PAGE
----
Reflection by Anna Maria Jones
One would be tempted to called Grace Lavery’s new book exquisite, had she not taught us in that very book to be wary of the term. Quaint, Exquisite: Victorian Aesthetics and the Idea of Japan (Princeton, 2019) is, in any case, beautifully written, carefully crafted, and trenchantly argued. Lavery not only offers a thoroughgoing treatment of the late-Victorians’ affective and aesthetic investments in Japan but demonstrates how those investments continued to pay dividends, so to speak, beyond the temporal and geographic confines of late nineteenth century England. Indeed, she shows that the descriptors that came to signify Japaneseness in fin de siècle Orientalism—quaint, exquisite, eccentric—remain active in contemporary culture, not to mention in the theoretical traditions that continue to inform literary studies. As she puts it, “[T]he late-Victorian idea of Japan as eccentric, producing exquisite art, and subject only to quaint styles of memorialization laid the groundwork for the influential post-structuralist historiographies of the twentieth century” (24).
The book’s eponymous key terms enable Lavery to explain how the idea of exceptional Japan—the “Other Empire” that is very close and also impossibly far, modern and not modern, alien yet analogous to the West—became central to “a wide range of aesthetic, historical, political, and cultural fantasies, both populating and sharply delimiting the imaginative field of the modern world” (4). The exquisite, partaking of both pleasure and pain, signifies a melancholic investment in the “subjective universal character of the judgment of taste,” which believes in fellow feeling and reciprocity in aesthetic judgments while, at the same time, always experiencing the “failures and refusals” of that subjective universal (11). Lavery defines quaint as “the manner in which exquisite objects become (or fail to become) historical evidence” (31). Related to quaintness is the eccentric, “the character-type of the quaint temporal mode” and the minor, which Lavery means “quite conventionally” to designate people, cultural phenomena, and texts that are less-than major figures, phenomena, texts, etc. (31).
So, the rigid formalities of the Japanese tea ceremony, the stylized minimalism of the haiku, the tortured tweeness of the bonsai tree, the “incomparable achievement of certain harmonies in colour” in Japanese art (Swinburne qtd. in Lavery 66), were, for the late-Victorians, exquisite. They were also quaint, perfect for what they were, but lacking historical weight. The beautiful objects of Japan were fascinating to a coterie of late-Victorian Aesthetes, Orientalists, and sexual dissidents (an overlapping Venn diagram, as Lavery points out), but the tastes of that late-Victorian “Cult of Japan” have been viewed as largely inconsequential to the history of Western aesthetics, or to the history of Victorian literature and culture, for that matter. Note that past and present blur here: fin-de-siècle Victorians thought Japan was quaint and eccentric, and we, their descendants, are inclined to characterize their fascination with Japan the same way.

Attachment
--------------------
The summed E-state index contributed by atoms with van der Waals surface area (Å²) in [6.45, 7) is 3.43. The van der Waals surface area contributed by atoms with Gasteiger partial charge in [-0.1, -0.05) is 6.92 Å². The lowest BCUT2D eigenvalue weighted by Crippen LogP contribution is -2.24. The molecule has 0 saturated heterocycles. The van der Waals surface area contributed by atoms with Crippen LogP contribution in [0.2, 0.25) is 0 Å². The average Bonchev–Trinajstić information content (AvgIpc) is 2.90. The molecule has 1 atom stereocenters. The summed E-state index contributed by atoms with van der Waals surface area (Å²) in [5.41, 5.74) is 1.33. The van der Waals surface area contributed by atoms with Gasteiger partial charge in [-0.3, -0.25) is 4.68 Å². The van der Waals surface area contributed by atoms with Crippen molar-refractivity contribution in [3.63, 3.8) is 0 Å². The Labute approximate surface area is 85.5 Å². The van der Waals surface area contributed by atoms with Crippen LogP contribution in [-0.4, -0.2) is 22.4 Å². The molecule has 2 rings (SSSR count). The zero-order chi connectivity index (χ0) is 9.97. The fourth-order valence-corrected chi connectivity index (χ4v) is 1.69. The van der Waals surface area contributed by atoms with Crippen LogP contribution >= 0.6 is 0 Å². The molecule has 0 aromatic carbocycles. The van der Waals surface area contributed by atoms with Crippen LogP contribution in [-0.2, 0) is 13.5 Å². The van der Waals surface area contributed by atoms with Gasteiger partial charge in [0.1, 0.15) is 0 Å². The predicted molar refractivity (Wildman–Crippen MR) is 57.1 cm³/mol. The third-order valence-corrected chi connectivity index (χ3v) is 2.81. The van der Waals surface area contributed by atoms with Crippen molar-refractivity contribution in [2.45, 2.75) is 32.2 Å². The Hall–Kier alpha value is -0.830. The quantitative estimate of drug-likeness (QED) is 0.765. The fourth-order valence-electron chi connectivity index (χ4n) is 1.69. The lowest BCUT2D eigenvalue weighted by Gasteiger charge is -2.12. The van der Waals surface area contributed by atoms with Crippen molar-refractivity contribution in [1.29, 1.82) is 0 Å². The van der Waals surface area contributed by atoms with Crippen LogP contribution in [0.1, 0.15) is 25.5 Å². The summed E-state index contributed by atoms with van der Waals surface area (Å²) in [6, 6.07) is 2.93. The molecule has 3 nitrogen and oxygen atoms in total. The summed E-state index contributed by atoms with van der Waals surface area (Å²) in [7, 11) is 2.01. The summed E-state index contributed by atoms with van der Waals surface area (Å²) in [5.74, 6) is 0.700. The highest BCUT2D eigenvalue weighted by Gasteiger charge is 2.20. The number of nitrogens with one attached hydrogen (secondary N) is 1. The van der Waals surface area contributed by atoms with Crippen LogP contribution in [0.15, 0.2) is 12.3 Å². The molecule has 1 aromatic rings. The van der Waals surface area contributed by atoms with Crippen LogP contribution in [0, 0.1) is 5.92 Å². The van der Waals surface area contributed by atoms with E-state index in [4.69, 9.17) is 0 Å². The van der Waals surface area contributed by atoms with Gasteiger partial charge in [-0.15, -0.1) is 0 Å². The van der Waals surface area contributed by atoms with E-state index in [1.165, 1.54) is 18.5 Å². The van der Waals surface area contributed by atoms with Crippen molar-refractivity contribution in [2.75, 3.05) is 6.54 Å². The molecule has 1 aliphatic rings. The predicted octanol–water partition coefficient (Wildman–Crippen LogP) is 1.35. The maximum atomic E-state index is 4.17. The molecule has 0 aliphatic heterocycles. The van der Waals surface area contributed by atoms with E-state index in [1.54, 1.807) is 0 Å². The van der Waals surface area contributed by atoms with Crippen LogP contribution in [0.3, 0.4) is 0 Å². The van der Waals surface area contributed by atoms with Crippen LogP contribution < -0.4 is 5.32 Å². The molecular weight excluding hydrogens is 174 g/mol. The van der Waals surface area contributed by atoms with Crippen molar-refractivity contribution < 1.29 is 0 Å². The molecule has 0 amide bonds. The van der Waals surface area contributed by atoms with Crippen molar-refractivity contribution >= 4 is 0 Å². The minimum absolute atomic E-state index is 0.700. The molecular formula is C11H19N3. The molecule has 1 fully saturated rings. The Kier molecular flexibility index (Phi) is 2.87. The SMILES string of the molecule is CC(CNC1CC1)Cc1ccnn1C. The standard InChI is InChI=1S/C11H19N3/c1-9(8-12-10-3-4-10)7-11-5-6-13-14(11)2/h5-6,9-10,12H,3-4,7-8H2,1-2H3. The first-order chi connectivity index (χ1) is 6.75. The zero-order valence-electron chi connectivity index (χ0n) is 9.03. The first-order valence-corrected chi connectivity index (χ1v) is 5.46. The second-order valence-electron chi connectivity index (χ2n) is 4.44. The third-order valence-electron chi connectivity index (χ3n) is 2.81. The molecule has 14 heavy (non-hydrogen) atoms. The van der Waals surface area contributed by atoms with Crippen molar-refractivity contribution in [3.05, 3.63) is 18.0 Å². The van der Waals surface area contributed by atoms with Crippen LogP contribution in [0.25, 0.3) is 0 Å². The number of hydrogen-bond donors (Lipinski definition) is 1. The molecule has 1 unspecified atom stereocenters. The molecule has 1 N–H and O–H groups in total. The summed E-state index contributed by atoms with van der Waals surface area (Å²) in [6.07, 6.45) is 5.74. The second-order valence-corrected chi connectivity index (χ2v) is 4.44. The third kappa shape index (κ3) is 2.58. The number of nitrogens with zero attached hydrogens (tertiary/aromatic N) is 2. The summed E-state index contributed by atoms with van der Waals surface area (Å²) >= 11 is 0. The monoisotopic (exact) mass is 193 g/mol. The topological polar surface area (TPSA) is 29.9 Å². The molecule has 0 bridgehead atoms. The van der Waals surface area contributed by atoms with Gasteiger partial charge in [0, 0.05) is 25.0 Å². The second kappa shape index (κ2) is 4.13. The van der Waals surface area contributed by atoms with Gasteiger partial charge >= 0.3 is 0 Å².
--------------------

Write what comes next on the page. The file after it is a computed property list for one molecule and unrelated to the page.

That the late-Victorians loaded Japan up with a whole raft of contradictory desires and anxieties centering around aesthetics will not be surprising to anyone who recalls Oscar Wilde’s provocative line in “The Decay of Lying”: “The Japanese people are the deliberate self-conscious creation of certain individual artists. … In fact the whole of Japan is a pure invention” (98). But that is not all Lavery argues. She claims, rather, that this historical instance, British Aestheticism’s idea of Japan at the fin de siècle, “represent[s] the social form of aesthetics itself: that it was through the embodied and socially embedded practices of cultivating beauty that the exquisite limits of aesthetic thinking were formulated as a historical problematic” (57). Thus, she demonstrates, the aesthetic productions of those eccentric Victorian Japanophiles, as well as the works of “minor” Japanese Anglophone writers who capitalized on the vogue for all things Japanese, such as Yone Noguchi and Sadakichi Hartmann, are, in fact, central to the history of Western aesthetics. Quaint, Exquisite, then, works in a recuperative mode that Lavery herself calls quaint: one which “seeks to activate quaint attachments in order to develop a richer engagement with obsolete aesthetic categories than traditional historicism generally accesses” (31). This is a method at once generous and rigorous; it is one that can teach us a great deal about the idea of Japan, and about aesthetics and the social order. It is, moreover, a method that bears emulating.
Wilde, Oscar. “The Decay of Lying.” The Complete Works of Oscar Wilde. Vol. 4. Edited by Josephine
Guy, 72–122. Oxford: Oxford University Press, 2007.
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